GTM Research just released the latest edition of the Latin America PV Playbook, which tracks solar projects, policies and market developments across South America, Central America, Mexico and the Caribbean. According to the report, the region is on pace to install 2.2 gigawatts of PV in 2016, up 55 percent over last year’s 1.4 gigawatts.
Chile currently is the leading market in the region, with a cumulative 1.4 gigawatts installed so far, eight times more than that in Mexico, Latin America’s No. 2 market. However, this will soon change. GTM Research expects both Mexico and Brazil to install more PV than Chile in 2017 and eventually to outdo it in cumulative installations by 2018 if downside risks hold back.
All three markets are benefiting from utility-scale auctions in which solar is out-competing other clean technologies. In recent auctions, solar won 20 percent of the offered capacity in Chile, 63 percent in Brazil, 40 percent in Peru and 72 percent in Mexico.
Mexico in particular is now home to the lowest PPA prices ever recorded, thanks to its latest auction. Driven in large part by these auctions, GTM Research forecasts that Mexico will install 2 gigawatts in 2017, accounting for nearly half of the installations in the entire Latin America solar market next year.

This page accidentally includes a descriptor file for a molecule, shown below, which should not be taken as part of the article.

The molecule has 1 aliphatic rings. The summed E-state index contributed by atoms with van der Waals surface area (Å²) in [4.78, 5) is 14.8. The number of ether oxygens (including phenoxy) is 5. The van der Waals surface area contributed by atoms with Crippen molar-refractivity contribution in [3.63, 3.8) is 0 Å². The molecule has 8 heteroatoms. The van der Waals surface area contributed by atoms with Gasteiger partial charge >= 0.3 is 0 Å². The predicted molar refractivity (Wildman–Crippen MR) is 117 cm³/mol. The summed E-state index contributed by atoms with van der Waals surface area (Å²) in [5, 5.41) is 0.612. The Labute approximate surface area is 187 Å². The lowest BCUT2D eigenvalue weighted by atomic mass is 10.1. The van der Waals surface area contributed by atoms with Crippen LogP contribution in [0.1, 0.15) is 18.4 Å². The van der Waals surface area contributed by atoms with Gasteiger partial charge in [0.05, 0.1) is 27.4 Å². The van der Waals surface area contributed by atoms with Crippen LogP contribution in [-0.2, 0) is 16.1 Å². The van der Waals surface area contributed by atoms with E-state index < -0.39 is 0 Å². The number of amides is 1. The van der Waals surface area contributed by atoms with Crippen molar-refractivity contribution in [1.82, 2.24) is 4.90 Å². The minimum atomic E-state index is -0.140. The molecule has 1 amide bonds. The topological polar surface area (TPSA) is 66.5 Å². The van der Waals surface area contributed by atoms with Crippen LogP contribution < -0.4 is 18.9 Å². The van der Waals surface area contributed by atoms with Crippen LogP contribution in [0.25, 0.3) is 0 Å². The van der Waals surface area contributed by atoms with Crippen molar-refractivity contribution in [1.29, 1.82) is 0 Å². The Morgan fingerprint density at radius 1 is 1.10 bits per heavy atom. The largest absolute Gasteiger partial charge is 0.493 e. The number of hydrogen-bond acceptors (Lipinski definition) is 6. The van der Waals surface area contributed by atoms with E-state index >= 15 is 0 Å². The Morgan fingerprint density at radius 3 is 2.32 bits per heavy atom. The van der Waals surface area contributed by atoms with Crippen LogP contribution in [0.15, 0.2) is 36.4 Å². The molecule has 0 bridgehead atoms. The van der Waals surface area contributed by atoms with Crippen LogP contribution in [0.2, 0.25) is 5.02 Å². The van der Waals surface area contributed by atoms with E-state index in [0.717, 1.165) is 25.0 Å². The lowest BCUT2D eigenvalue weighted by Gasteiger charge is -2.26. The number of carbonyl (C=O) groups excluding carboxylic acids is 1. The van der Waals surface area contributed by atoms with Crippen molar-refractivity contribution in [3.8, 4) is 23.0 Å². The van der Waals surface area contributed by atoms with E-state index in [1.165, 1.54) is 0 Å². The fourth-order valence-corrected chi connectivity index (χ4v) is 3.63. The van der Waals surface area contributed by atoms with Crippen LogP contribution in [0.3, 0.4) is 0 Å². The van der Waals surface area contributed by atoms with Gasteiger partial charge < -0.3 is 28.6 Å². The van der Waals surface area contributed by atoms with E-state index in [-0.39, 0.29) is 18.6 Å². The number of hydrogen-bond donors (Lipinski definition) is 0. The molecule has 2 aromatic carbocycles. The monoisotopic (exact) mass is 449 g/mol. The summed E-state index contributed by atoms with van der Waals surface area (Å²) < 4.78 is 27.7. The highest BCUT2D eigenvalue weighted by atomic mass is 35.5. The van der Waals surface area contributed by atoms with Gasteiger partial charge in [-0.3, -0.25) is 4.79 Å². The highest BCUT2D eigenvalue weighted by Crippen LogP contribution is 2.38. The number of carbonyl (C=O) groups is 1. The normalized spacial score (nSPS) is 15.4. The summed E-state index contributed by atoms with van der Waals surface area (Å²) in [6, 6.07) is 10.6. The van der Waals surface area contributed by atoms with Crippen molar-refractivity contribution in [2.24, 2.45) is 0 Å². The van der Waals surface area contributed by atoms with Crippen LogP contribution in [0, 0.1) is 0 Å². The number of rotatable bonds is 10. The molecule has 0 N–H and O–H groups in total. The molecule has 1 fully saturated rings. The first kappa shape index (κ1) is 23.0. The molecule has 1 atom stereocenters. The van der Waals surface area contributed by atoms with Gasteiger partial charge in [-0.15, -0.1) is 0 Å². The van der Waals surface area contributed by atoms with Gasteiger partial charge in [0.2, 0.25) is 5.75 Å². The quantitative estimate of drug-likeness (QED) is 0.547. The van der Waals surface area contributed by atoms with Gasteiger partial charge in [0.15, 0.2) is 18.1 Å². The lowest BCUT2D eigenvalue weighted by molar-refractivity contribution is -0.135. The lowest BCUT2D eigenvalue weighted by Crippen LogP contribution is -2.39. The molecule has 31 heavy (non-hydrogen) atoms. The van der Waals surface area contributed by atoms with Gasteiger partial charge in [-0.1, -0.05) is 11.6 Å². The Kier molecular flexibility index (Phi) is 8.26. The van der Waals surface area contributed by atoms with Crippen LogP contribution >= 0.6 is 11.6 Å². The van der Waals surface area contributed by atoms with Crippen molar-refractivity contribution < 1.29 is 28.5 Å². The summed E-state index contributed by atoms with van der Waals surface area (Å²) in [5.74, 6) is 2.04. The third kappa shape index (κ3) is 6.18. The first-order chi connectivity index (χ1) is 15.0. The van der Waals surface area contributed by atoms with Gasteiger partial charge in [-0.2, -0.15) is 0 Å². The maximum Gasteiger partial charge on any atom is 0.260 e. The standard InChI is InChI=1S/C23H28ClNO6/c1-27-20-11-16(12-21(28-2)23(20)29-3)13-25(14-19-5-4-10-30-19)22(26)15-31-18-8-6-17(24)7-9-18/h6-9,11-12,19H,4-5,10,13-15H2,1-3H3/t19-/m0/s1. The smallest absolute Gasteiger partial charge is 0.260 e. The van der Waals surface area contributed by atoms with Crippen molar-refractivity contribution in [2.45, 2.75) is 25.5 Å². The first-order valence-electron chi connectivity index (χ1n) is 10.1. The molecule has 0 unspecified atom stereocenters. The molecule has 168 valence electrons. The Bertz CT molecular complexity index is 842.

Brazil, a small solar market today, has a massive 3-gigawatt project pipeline. The report notes that few installations have come on-line to date.
“Projects are struggling to construct because of a lack of affordable financing,” said Mohit Anand, senior solar analyst and lead author of the report. “An economic downturn coupled with significant political risk has made it impossible to access debt globally. On the other hand, low-cost financing from the Brazilian development bank BNDES is available only by using domestically manufacturing modules, which again are hard to procure because of the dearth of local manufacturing.”
Project deadlines loom in 2016 and 2017, and several could be delayed. But attractive PPA prices in the more recent auctions are attracting international investors looking to buy out struggling projects and equity-finance their construction.